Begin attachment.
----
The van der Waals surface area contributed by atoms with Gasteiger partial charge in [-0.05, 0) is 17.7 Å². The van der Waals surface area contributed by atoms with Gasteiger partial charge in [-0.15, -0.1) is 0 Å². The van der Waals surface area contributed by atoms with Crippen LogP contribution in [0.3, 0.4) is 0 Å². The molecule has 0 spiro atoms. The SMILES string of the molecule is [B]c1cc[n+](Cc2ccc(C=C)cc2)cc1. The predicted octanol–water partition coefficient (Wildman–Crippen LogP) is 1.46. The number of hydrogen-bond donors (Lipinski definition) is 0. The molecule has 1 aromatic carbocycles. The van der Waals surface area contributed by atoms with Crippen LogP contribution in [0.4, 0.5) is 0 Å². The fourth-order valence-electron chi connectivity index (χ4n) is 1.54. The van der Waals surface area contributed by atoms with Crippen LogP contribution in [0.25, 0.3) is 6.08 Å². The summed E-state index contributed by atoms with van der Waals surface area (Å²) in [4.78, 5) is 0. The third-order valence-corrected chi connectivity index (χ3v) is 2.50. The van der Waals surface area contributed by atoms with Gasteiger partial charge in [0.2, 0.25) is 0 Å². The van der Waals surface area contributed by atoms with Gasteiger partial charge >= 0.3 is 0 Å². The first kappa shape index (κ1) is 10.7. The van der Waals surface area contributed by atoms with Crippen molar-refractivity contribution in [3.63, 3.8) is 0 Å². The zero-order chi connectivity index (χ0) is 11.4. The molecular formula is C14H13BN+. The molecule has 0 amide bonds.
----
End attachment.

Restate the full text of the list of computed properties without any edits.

The van der Waals surface area contributed by atoms with Gasteiger partial charge in [-0.05, 0) is 17.7 Å². The van der Waals surface area contributed by atoms with Gasteiger partial charge in [-0.15, -0.1) is 0 Å². The van der Waals surface area contributed by atoms with Crippen LogP contribution in [0.3, 0.4) is 0 Å². The molecule has 0 spiro atoms. The SMILES string of the molecule is [B]c1cc[n+](Cc2ccc(C=C)cc2)cc1. The predicted octanol–water partition coefficient (Wildman–Crippen LogP) is 1.46. The number of hydrogen-bond donors (Lipinski definition) is 0. The molecule has 1 aromatic carbocycles. The van der Waals surface area contributed by atoms with Crippen LogP contribution in [0.4, 0.5) is 0 Å². The fourth-order valence-electron chi connectivity index (χ4n) is 1.54. The van der Waals surface area contributed by atoms with Crippen LogP contribution in [0.25, 0.3) is 6.08 Å². The summed E-state index contributed by atoms with van der Waals surface area (Å²) in [4.78, 5) is 0. The third-order valence-corrected chi connectivity index (χ3v) is 2.50. The van der Waals surface area contributed by atoms with Gasteiger partial charge in [0.2, 0.25) is 0 Å². The van der Waals surface area contributed by atoms with Gasteiger partial charge >= 0.3 is 0 Å². The first kappa shape index (κ1) is 10.7. The van der Waals surface area contributed by atoms with Crippen molar-refractivity contribution in [3.63, 3.8) is 0 Å². The zero-order chi connectivity index (χ0) is 11.4. The molecular formula is C14H13BN+. The molecule has 0 amide bonds.